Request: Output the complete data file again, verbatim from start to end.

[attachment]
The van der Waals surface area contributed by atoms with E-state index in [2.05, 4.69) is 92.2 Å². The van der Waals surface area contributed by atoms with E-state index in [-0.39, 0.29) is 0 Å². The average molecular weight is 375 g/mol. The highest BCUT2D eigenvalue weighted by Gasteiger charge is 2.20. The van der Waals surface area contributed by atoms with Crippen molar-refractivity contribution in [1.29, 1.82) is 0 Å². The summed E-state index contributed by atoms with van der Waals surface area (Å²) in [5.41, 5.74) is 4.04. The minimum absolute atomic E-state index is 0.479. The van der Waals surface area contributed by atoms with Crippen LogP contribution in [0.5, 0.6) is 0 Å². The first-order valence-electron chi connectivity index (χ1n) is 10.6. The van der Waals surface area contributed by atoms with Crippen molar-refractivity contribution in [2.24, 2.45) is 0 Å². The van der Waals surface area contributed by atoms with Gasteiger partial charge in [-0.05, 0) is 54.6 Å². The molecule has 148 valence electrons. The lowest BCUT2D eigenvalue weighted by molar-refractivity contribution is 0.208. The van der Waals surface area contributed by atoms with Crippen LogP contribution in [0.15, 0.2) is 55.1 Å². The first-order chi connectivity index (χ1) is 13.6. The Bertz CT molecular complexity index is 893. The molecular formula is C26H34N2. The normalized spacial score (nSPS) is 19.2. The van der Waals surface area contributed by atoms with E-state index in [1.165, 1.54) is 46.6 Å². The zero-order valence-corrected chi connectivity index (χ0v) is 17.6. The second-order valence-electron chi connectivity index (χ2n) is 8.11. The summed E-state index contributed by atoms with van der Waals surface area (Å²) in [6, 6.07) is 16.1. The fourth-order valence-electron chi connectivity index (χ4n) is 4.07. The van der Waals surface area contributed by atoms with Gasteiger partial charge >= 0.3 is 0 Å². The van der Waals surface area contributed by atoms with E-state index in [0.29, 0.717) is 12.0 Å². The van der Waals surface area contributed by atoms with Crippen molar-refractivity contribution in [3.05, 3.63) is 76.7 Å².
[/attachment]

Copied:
The van der Waals surface area contributed by atoms with E-state index in [2.05, 4.69) is 92.2 Å². The van der Waals surface area contributed by atoms with E-state index in [-0.39, 0.29) is 0 Å². The average molecular weight is 375 g/mol. The highest BCUT2D eigenvalue weighted by Gasteiger charge is 2.20. The van der Waals surface area contributed by atoms with Crippen molar-refractivity contribution in [1.29, 1.82) is 0 Å². The summed E-state index contributed by atoms with van der Waals surface area (Å²) in [5.41, 5.74) is 4.04. The minimum absolute atomic E-state index is 0.479. The van der Waals surface area contributed by atoms with Crippen LogP contribution in [0.5, 0.6) is 0 Å². The first-order valence-electron chi connectivity index (χ1n) is 10.6. The van der Waals surface area contributed by atoms with Crippen molar-refractivity contribution in [2.24, 2.45) is 0 Å². The van der Waals surface area contributed by atoms with Gasteiger partial charge in [-0.05, 0) is 54.6 Å². The molecule has 148 valence electrons. The lowest BCUT2D eigenvalue weighted by molar-refractivity contribution is 0.208. The van der Waals surface area contributed by atoms with Crippen LogP contribution in [0.15, 0.2) is 55.1 Å². The first-order chi connectivity index (χ1) is 13.6. The Bertz CT molecular complexity index is 893. The molecular formula is C26H34N2. The normalized spacial score (nSPS) is 19.2. The van der Waals surface area contributed by atoms with E-state index in [1.165, 1.54) is 46.6 Å². The zero-order valence-corrected chi connectivity index (χ0v) is 17.6. The second-order valence-electron chi connectivity index (χ2n) is 8.11. The summed E-state index contributed by atoms with van der Waals surface area (Å²) in [6, 6.07) is 16.1. The fourth-order valence-electron chi connectivity index (χ4n) is 4.07. The van der Waals surface area contributed by atoms with Gasteiger partial charge >= 0.3 is 0 Å². The van der Waals surface area contributed by atoms with E-state index in [0.29, 0.717) is 12.0 Å². The van der Waals surface area contributed by atoms with Crippen molar-refractivity contribution in [3.05, 3.63) is 76.7 Å².